In addition to the flexibility AWS provides startups in creating and deleting application infrastructure, AWS CloudTrail provides a key security service with its detailed security audit logs. It records the API calls made in your AWS account and publishes the resulting log files to an Amazon S3 bucket in JSON format. But without appropriate tooling, audit log review can be cumbersome. In today’s post, you’ll see how to set up a simple CloudTrail log analysis solution based on Amazon CloudSearch, a fully managed cloud-based search service.
I. Overall Architecture
You can leverage several AWS offerings to achieve a simple, scalable, and robust architecture to index CloudTrail logs in CloudSearch. You start by configuring CloudTrail to deliver an Amazon SNS notification as soon as a new log file becomes available. Each notification is posted into an Amazon SQS queue and handled by a simple AWS Elastic Beanstalk application using the worker role. This application retrieves each file from the S3 bucket, extracts logs, and adds each log to a CloudSearch domain.
II. Set Up AWS CloudTrail
If you haven’t already, you can easily activate CloudTrail from the AWS Management Console. Go to the CloudTrail console, click Get Started (or Edit for an existing configuration), select Yes for Create a new S3 bucket, and enter the desired bucket name. Click Save. CloudTrail creates the bucket, automatically setting up the required policies. Note that you need to activate CloudTrail for each AWS region. It is a common practice to use the same S3 bucket for all AWS regions.
In the CloudTrail console, click Advanced and create an SNS notification. For SNS topic (new), type something like “CloudTrail-notification.” Make sure the SNS notification for every log file delivery? is set to Yes.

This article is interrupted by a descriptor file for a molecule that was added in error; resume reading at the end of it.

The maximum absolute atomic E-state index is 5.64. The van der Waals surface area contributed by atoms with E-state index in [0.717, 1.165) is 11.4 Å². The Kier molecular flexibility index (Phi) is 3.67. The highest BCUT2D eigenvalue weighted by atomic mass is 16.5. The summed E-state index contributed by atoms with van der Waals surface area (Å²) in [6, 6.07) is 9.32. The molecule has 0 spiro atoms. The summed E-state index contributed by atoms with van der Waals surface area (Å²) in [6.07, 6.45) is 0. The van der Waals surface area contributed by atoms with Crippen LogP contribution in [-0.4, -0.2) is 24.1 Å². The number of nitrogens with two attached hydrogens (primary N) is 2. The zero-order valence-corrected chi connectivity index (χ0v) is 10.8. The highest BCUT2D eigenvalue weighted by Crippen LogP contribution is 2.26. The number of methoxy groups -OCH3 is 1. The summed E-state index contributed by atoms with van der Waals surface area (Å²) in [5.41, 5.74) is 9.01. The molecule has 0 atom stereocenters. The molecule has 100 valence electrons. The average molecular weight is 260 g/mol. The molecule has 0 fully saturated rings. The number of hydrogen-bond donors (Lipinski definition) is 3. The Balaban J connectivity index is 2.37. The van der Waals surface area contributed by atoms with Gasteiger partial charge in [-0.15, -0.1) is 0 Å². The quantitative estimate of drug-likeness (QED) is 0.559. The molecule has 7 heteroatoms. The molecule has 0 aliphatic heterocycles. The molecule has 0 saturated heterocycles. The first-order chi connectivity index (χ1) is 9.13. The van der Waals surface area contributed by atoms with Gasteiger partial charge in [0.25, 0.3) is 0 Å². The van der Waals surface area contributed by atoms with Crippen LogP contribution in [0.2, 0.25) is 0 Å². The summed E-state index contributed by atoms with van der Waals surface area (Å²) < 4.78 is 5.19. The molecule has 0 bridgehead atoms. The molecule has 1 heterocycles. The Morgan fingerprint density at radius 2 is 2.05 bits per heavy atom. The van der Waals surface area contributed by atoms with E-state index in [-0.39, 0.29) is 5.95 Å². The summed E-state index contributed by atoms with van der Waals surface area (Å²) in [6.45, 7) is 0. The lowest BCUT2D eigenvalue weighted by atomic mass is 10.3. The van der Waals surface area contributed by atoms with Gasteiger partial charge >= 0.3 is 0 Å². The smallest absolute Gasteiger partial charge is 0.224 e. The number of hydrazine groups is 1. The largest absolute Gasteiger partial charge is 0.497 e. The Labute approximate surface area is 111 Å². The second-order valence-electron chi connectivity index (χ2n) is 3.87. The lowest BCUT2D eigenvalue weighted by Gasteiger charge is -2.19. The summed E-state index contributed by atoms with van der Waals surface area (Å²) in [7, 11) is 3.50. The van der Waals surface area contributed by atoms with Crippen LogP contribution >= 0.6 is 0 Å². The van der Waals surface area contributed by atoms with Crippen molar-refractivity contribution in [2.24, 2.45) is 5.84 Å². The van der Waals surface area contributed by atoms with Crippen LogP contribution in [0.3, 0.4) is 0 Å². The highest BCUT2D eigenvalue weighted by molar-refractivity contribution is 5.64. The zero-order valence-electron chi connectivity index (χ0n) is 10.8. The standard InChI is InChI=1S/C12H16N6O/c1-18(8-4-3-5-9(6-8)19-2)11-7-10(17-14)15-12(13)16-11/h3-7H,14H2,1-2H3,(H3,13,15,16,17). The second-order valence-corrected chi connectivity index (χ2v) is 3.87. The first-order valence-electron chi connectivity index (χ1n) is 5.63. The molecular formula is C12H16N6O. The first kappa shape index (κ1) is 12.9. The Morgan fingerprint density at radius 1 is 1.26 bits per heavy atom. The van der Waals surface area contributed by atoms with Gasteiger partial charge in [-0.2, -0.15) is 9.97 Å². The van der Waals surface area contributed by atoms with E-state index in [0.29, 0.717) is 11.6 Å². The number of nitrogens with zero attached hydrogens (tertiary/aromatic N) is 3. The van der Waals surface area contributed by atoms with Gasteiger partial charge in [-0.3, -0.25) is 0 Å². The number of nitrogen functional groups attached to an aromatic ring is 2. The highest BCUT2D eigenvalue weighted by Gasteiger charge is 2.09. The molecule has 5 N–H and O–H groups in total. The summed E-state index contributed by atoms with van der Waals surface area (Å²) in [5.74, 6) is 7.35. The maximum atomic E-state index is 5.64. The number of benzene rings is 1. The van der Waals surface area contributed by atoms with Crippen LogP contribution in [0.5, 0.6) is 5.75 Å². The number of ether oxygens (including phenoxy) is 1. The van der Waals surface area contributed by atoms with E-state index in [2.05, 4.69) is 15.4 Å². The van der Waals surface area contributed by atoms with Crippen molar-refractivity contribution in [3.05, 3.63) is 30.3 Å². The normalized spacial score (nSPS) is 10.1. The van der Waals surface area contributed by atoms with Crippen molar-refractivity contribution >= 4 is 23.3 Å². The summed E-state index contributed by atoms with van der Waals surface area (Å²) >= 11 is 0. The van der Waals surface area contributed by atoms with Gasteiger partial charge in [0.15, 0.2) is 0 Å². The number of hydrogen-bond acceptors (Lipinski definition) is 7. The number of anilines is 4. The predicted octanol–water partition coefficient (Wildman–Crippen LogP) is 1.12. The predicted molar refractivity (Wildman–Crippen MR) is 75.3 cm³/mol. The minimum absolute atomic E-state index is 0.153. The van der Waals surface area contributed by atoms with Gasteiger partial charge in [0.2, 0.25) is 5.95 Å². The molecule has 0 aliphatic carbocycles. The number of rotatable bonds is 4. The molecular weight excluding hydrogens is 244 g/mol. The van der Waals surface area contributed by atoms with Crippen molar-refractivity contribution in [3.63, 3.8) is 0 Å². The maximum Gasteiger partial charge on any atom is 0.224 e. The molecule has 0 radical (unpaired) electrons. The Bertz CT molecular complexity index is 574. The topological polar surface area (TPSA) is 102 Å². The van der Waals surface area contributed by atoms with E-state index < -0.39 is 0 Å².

Note: if you are using CloudTrail in multiple AWS regions, you should create one SNS topic per region.
III. Create the AWS CloudSearch Domain
Amazon CloudSearch makes it simple and cost effective to set up, manage, and scale a custom search solution for your website or application. It’s easy to create and configure a CloudSearch domain from the AWS management console. You can also use the AWS CLI to script the creation and configuration of your domain.
Creating a script simplifies performing future deployments and changes. You can download and install the AWS CLI by following the steps in the AWS Command Line Interface User Guide.
The CloudSearch domain creation will take several minutes to complete. Download the domain creation script here.
The script takes care of the domain creation and is configured with a default domain name “cloudtrail-1” and created in the “us-east-1” region. You can easily customize the script to change domain name or AWS region. You can use a single CloudSearch domain to index CloudTrail logs from multiple regions.
IV. Create an SQS Queue
Amazon Simple Queue Service (SQS) is a fast, reliable, scalable, fully managed message queuing service. By integrating Amazon SNS with Amazon SQS, all notifications delivered persist in an Amazon SQS queue where they are processed by an Elastic Beanstalk application that indexes these logs in CloudSearch.
Creating a new SQS queue is easy with the AWS Management Console. In the SQS console, click Create New Queue and specify the following parameters:
• Queue Name: CloudTrail-sqs
• Default Visibility Timeout: 1 minute
• Message Retention Period: 14 days (maximum)
• Receive Message Wait Time: 20 seconds
Click Create Queue.
Next, click Queue Actions and click Subscribe Queue to an SNS Topic. For Choose a Topic, select the SNS topic that you created in the CloudTrail console. Click Subscribe. The AWS Console will automatically set up the required security policies.
Note: If you are using CloudTrail in multiple AWS regions, you should subscribe this SQS queue to each SNS topic in each region.
After several minutes you should see messages starting to arrive into your SQS queue.